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Yet he, the Bard 1 who first invoked thy name,
Disdain'd in Marathon its power to feel : For not alone he nursed the poet's flame,
But reach'd from Virtue's hand the patriot's steel.
But who is he, whom later garlands grace,
Who left a while o'er Hybla's dews to rove, With trembling eyes thy dreary steps to trace,
Where thou and furies shared the baleful grove ?
Wrapt in thy cloudy veil, th' incestuous queen
Sigh’d the sad call her son and husband heard, When once alone it broke the silent scene,
And he the wretch of Thebes no more appear'd.
O Fear! I know thee by my throbbing heart;
Thy withering power inspired each mournful line ; Though gentle Pity claim her mingled part,
Yet all the thunders of the scene are thine!
Thou who such weary lengths hast past, Where wilt thou rest, mad Nymph, at last ? Say, wilt thou shroud in haunted cell, Where gloomy Rape and Murder dwell ? Or in some hollow'd seat, 'Gainst which the big waves beat, Hear drowning seamen's cries in tempests brought ? Dark power, with shuddering meek submitted thought, Be mine, to read the visions old, Which thy awakening bards have told : And, lest thou meet my blasted view, Hold each strange tale devoutly true;
1. Bard:' Æschylus. . ? “Who is he,' &c. : Sophocles. — 3 Incestuous Queen :' Jocasta.
Ne'er be I found, by thee o'erawed,
O thou whose spirit most possest
wreath my meed decree,
ODE TO SIMPLICITY.
O THOU by Nature taught,
To breathe her genuine thought,
Who first on mountains wild,
In Fancy, loveliest child,
Thou, who with hermit heart
Disdain'st the wealth of art,
But comest a decent maid,
In Attic robe array'd,
By all the honey'd store
On Hybla's thymy shore ; By all her blooms, and mingled murmurs dear;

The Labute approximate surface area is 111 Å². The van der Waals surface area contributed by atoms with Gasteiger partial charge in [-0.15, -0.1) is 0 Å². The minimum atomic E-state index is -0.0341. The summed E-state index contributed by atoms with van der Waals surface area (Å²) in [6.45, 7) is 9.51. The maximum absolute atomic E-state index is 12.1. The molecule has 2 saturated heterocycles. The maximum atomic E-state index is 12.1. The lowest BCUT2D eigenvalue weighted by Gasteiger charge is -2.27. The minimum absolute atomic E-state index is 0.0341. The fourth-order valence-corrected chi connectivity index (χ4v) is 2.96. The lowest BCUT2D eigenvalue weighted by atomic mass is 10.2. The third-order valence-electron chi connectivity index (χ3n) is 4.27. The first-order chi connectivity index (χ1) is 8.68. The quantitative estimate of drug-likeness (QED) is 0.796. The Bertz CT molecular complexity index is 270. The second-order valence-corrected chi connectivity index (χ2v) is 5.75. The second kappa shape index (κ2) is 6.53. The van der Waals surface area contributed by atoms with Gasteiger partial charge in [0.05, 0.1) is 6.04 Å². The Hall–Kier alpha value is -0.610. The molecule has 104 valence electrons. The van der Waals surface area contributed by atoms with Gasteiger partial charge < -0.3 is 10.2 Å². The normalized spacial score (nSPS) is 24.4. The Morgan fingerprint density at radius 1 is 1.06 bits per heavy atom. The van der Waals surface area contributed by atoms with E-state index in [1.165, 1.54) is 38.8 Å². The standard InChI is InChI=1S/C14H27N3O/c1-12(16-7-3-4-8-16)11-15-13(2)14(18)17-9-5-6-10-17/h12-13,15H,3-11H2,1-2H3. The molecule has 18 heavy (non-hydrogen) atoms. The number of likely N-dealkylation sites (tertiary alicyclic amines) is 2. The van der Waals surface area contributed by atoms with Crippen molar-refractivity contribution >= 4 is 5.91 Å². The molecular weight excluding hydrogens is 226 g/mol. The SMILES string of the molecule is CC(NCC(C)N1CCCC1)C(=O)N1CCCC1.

By herl whose love-lorn woe,
In evening musings slow,
By old Cephisus deep,
Who spread his wavy sweep In warbled wanderings round thy green retreat ;
On whose enameli'd side,
When holy Freedom died,
O sister meek of Truth,
To my admiring youth,
The flowers that sweetest breathe,
Though beauty cull’d the wreath, Still ask thy hand to range their order'd hues.
While Rome could none esteem,
But virtue's patriot theme, You loved her hills, and led her laureate band :
But stay'd to sing alone
To one distinguish'd throne And turn'd thy face, and fled her alter'd land.
No more, in hall or bower,
The Passions own thy power,
1. Her :' the nightingale.--2 · Sad Electra's Poet : ' borrowed from Milton's Eighth Sonnet.
For thou hast left her shrine ;
Nor olive more, nor vine,
Though taste, though genius bless
To some divine excess, Faint 's the cold work till thou inspire the whole ;
What each, what all supply,
May court, may charm our eye;
Of these let others ask,
To aid some mighty task,
Where oft my reed might sound
To maids and shepherds round,
ODE ON THE POETICAL CHARACTER.
As once, if not with light regard,
1 Unrivall’d fair :' Florimel. See Spenser, Leg. 4th.
Some chaste and angel friend to virgin fame,
With whisper'd spell had burst the starting band, It left unblest her loathed dishonour'd side ;
Happier hopeless fair, if never
Her baffled hand with vain endeavour
To whom, prepared and batbed in heaven,
To gird their bless'd prophetic loins,